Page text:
A security researcher warned iTunes customers Thursday that Apple encodes the buyer's account name and e-mail address in the new DRM-free tracks that debuted Wednesday.
The data added to noncopy protected files purchased on iTunes can be viewed after the track is played by pulling up its File Info dialog in Mac OS X, said "mordaxus," one of the regulars who writes on the security blog Emergent Chaos.
"They [Apple] aren't the only one to watermark the files," said mordaxus, who pointed out that eMusic does something similar.
All iTunes files include the name on the buyer's account and the associated e-mail address -- not just the new DRM-free tunes. But their inclusion on noncopy protected songs is significant, mordaxus said, because some people might be tempted to share bought music on a peer-to-peer (P2P) network.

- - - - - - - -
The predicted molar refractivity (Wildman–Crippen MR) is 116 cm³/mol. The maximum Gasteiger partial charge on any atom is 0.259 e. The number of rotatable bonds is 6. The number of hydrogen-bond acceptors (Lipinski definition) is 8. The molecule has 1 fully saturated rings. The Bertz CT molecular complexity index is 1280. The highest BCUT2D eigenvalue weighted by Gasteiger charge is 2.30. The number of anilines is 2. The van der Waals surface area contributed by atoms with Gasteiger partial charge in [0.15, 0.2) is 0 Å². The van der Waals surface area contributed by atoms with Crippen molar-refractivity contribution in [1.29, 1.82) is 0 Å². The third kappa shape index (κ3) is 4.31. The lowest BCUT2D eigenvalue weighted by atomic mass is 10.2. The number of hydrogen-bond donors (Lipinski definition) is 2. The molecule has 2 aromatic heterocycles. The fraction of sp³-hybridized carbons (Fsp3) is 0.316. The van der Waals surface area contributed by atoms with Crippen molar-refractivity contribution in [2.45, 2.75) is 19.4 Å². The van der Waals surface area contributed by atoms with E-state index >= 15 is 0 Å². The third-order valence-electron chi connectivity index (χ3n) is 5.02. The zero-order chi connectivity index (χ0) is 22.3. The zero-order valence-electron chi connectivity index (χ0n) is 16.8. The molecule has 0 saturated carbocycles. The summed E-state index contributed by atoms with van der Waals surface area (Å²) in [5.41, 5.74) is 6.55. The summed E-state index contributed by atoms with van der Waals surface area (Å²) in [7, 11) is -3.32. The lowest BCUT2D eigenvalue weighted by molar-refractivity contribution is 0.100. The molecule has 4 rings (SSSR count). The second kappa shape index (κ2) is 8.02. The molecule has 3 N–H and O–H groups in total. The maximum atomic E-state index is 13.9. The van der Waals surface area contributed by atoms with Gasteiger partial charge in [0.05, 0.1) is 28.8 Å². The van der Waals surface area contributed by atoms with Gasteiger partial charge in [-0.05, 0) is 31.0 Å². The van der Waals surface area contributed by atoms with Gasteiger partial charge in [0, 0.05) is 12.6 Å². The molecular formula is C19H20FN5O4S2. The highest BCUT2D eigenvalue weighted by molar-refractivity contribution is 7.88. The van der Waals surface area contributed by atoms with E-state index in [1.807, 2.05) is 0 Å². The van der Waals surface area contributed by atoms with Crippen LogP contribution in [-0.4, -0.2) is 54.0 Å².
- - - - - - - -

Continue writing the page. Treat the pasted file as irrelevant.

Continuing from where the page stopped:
"If you're going to put music files up a P2P network, you cannot be paranoid. They are out to get you," said mordaxus. "It would be folly to take any music you bought from any service and serve it up."
The Unofficial Apple Weblog posted a three-step set of instructions on how Mac OS X users can use Terminal to dig into an iTunes Plus file.
Apple did not returns calls asking why iTunes tracks, whether protected by DRM or not, contain buyer data.